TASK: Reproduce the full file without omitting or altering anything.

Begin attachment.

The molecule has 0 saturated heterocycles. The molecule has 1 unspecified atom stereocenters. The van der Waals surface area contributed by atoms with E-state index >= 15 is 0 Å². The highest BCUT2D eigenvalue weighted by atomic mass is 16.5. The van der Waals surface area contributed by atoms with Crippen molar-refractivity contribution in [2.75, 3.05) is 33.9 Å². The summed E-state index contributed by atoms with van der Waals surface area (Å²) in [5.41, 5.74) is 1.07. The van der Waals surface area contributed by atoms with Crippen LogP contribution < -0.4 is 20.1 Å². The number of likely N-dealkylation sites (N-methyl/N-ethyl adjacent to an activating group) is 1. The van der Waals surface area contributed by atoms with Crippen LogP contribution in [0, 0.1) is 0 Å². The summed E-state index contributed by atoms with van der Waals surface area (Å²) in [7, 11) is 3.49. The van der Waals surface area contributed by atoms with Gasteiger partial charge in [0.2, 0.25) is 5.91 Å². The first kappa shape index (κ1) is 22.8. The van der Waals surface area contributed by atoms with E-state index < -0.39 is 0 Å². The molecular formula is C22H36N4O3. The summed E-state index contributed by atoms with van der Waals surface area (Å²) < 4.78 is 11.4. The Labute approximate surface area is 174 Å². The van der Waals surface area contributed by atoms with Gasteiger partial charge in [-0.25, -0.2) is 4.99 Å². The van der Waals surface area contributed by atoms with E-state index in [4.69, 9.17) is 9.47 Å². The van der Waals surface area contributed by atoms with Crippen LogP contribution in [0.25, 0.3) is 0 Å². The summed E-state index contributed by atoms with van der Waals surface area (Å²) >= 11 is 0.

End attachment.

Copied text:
The molecule has 0 saturated heterocycles. The molecule has 1 unspecified atom stereocenters. The van der Waals surface area contributed by atoms with E-state index >= 15 is 0 Å². The highest BCUT2D eigenvalue weighted by atomic mass is 16.5. The van der Waals surface area contributed by atoms with Crippen molar-refractivity contribution in [2.75, 3.05) is 33.9 Å². The summed E-state index contributed by atoms with van der Waals surface area (Å²) in [5.41, 5.74) is 1.07. The van der Waals surface area contributed by atoms with Crippen LogP contribution < -0.4 is 20.1 Å². The number of likely N-dealkylation sites (N-methyl/N-ethyl adjacent to an activating group) is 1. The van der Waals surface area contributed by atoms with Crippen LogP contribution in [0, 0.1) is 0 Å². The summed E-state index contributed by atoms with van der Waals surface area (Å²) in [7, 11) is 3.49. The van der Waals surface area contributed by atoms with Gasteiger partial charge in [0.2, 0.25) is 5.91 Å². The first kappa shape index (κ1) is 22.8. The van der Waals surface area contributed by atoms with E-state index < -0.39 is 0 Å². The molecular formula is C22H36N4O3. The summed E-state index contributed by atoms with van der Waals surface area (Å²) < 4.78 is 11.4. The Labute approximate surface area is 174 Å². The van der Waals surface area contributed by atoms with Gasteiger partial charge in [-0.25, -0.2) is 4.99 Å². The van der Waals surface area contributed by atoms with E-state index in [4.69, 9.17) is 9.47 Å². The van der Waals surface area contributed by atoms with Crippen LogP contribution in [0.25, 0.3) is 0 Å². The summed E-state index contributed by atoms with van der Waals surface area (Å²) >= 11 is 0.